And Still They Achieve is a series of posts outlining the extraordinary lives of the students that learn all around me. Each character is a blend of stories and lives that have crossed my paths throughout the years.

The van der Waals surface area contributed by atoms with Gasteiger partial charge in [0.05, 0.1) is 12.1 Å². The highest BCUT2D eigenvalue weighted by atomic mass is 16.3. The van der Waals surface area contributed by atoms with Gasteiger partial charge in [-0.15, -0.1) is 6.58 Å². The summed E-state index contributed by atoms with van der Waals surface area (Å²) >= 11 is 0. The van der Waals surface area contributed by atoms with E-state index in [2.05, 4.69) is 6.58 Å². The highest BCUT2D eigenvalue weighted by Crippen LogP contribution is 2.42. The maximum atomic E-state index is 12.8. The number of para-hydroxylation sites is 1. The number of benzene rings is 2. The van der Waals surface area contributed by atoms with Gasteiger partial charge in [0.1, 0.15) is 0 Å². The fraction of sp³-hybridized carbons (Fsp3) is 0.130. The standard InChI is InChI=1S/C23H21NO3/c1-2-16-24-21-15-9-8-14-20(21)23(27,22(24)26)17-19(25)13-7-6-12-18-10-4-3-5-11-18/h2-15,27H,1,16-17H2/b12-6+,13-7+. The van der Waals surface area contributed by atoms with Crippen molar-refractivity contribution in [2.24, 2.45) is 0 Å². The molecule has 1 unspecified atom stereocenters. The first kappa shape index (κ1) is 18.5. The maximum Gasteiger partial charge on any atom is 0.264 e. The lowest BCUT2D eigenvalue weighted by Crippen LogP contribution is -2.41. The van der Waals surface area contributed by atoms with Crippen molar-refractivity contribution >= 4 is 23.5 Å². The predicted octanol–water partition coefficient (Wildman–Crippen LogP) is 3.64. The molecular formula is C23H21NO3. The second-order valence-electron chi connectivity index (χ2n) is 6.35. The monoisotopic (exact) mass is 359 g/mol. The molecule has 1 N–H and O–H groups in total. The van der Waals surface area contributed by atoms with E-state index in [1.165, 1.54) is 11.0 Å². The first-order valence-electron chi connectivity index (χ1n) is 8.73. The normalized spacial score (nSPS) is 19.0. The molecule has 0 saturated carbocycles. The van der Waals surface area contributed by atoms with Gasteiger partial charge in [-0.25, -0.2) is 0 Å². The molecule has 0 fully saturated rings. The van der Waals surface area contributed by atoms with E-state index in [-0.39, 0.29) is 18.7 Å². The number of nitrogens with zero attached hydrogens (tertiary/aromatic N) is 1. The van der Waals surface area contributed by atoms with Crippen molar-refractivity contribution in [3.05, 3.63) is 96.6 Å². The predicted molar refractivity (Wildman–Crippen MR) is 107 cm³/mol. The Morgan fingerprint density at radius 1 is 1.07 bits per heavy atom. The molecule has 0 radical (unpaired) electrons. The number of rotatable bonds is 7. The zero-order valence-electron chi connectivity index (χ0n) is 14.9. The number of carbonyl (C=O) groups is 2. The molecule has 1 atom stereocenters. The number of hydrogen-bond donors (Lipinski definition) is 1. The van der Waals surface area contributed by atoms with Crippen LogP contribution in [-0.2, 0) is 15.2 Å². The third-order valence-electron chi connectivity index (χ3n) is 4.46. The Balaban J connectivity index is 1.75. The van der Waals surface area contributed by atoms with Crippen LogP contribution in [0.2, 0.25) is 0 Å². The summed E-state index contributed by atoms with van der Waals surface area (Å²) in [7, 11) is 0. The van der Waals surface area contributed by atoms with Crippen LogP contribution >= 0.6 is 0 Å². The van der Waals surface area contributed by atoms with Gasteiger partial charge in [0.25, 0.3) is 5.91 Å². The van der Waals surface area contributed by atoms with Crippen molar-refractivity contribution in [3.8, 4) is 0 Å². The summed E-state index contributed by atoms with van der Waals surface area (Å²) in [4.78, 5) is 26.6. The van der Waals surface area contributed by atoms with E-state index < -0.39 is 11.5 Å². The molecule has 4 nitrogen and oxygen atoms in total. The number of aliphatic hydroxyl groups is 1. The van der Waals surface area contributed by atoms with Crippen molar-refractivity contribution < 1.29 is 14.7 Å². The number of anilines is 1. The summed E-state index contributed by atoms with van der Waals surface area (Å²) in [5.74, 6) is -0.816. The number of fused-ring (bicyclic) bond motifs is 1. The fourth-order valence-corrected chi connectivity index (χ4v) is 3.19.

Adie spends a lot of her days acting older than her biological age of 13. She had a boyfriend that was 17, one that was 15, and a couple last semester that were 16. She has lost interest in middle school life. It is clear that the experiences of life had passed her by like a Japanese bullet train. The faint smell of cigarettes is a natural part of her. She wants to smell sweet or sexy or both, but the reality is that the blend of smells brings the nausea of disappointment to my nose. No one will really know if the origin of the smell is her home, her boyfriend's car or her bad habit, but it is clear that she can no longer smell this odor of a life hardening. Adie doesn't have moments that girls have. There were no moments to be silly, laugh, or play in her imagination. Life was too real and so hard to juggle that no second exists to be a kid. In the social studies, something has her attention. She is working on a writing assignment. She is focused, and writing with fervor. There are tons of moments like this in her classes. She is clearly a student that can mentally spar with the tough issues, express herself in writing, and scramble to keep up in class. Her test scores remain in a solid place that keeps the spotlight off of her, but life doesn't treat Adie as well. She told me in the fall that she was sexually assaulted by a boy. She actually let it slip only to recant the story over and over to adult after adult. She is walking that last thin wire that 13 year olds like Adie walk. At best, she balances it all the way to college, a trick that could change her life forever, but in reality, it is a matter of time before we aren't there to support her, and she falls hard to a place from which it takes a long time to recover. For now though, even with all of this, she still achieves.